The Vulture Photography project celebrates and supports the work of South African theatre-practitioners. We showcase and feature various aspects of the South African Theatre industry, from stage productions to awards ceremonies and festivals. Accompanied by Performing arts Photography, the project aims to give our readers a descriptive and visual experience of the local theatre industry.

#Woordfees2018: Fragmented memories, fantasies and future fears in ONS.

March 27, 2018

This year’s Woordfees presented, Ons, a production written by Ben Kruger, directed by Ian Van Der Westhuizen and features familiar actors, Marlo Minnaar and Lise-Marie Richardson, who viewers will remember from the popular KykNet drama, "Sara Se Geheim".

 

Lise-Marie has previously been involved in quite a few stage productions since 2012 and was fully involved in arts festivals in 2017 namely: Woordfees, KKNK as well as Aardklop. And Marlo Minnaar needs no introduction. In 2017, he was awarded the Fleur De Cap-prize for his solo performance in Eben Venter's romance, "Santa Gamka". He has subsequently been involved with various productions. To name a few: the musical, "Blood Brothers" (Directed by David Kramer) as well as "Balbesit" (Written by Saartjie Botha).

 

 

 “ONS” revolves around the writer's personal experiences throughout his life with females, love, his parents, his conservative culture and of course being 'artistic' through all of this. The story makes many  references to homosexuality, however,  this is not an indication that the writer is a member of the LGBTQI community , it is more of an indication that he wishes to express his artistic side but (the conservative Afrikaner) society around him can only explain his behavior as that.

 

The production has a male and a female character consistently re-enacting situations from their past, present and future. The characters are allegorical, which means that they are representatives for larger "groups" within society. His name is "Man" and hers is "Vrou", depicting that they are representatives for these "stereotypes" and therefore represent the entire group. "Man" means to depict all men on earth and the same with the female. This reminded me (and the actors) of when we were kids playing games like, doctor-doctor and cops & robbers. The contrast was consistently used to confront themes such as man vs woman, innocence vs loss of innocence, love vs hate, intellect vs wisdom, verbal abuse vs physical abuse.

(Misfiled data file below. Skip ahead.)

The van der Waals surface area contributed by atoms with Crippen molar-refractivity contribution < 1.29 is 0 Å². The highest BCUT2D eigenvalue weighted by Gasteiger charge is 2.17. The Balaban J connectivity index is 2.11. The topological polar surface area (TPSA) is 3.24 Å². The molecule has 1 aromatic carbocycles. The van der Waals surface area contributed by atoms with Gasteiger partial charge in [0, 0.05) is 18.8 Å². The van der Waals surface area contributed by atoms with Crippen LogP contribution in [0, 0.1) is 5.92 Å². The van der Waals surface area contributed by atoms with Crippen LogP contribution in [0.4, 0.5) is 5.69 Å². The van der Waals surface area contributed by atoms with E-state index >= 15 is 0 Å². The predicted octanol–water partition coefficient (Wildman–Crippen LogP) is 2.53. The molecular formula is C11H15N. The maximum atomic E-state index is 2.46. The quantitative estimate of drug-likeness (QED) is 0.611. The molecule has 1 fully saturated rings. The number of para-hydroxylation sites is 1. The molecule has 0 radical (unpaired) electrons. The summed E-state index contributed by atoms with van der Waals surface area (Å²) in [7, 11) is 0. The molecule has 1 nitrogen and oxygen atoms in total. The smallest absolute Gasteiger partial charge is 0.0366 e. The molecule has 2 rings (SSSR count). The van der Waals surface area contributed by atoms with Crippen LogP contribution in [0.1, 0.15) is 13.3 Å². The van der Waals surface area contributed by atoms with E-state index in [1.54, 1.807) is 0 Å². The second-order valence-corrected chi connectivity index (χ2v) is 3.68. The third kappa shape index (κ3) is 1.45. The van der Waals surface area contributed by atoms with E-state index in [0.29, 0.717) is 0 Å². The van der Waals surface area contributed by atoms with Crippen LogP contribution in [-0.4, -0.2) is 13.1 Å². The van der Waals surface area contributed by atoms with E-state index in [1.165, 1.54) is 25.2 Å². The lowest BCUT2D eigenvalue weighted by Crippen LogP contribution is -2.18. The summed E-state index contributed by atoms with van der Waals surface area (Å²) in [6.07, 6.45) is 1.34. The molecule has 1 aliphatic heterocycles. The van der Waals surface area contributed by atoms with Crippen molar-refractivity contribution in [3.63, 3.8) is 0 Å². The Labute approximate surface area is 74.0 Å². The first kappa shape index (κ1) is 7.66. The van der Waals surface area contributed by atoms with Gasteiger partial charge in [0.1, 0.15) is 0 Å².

The storyline and their interactions become representatives for real life relationships. Lise-Marie mentions that "Vrou" is not only the depiction of the writer's perspective of women in general, but also in some form, becomes her own interpretation of a female experience.. "Vrou" takes on many roles throughout the play, from being his partner and lover, transforming into the wrath of a mother (as well as that of conservative society) to also being his manipulator and emotional abuser. This production investigates relationships but more importantly, it brings forth the obsession that comes with bitterness, longing and unfulfilled dreams.

 

 

The set consists of a jungle gym, a large red box and crumpled paper all over the stage.  It is two adults in a deserted playground. The jungle gym is the place where most make-believe games took place for me as a kid, says director, Ian van De Westhuizen. The two characters exemplify and do the same as kids, except they are much older and wiser. The red box consists of all the memories of the male character, which the woman draws upon to intellectually challenge the male character, whereas the male would rather try to challenge the woman physically. The box becomes very prominent as the memories transform into a weapon to blame, belittle and to deal with the unkind experiences from the past. 


The crumpled paper all over stage is a beautiful metaphor about how a paper, once crumpled, cannot be flattened or "perfect" again. It is like when innocence is lost, it can't be regained. Once trust is broken, it can't be healed, but there's still beauty in the way that the paper is crumpled, still beauty in the way that it is laid out on the stage with the noise it makes. Yes, their love was imperfect and toxic, but there was still beauty in the way that they loved. It's collateral beauty. The same way the jungle gym isn't perfectly put together, the red box is old and scratched up, the book is worn out, with tears, but it all still holds beauty in its imperfect state. The paper also helped to create depth on stage.
 

 

The whole script exists out of short fragmented memories, fantasies and future fears between two individual's that is in a relationship. They do this because they are trying to stay sane in this alternative space where they can't escape from each other. They also try to get a better understanding of what love is and what led up to the way they experience love through revisiting these experiences. You could see this production as a dream, nightmare or even as two people captured underground in a post-apocalyptic world trying to stay sane.

 


 

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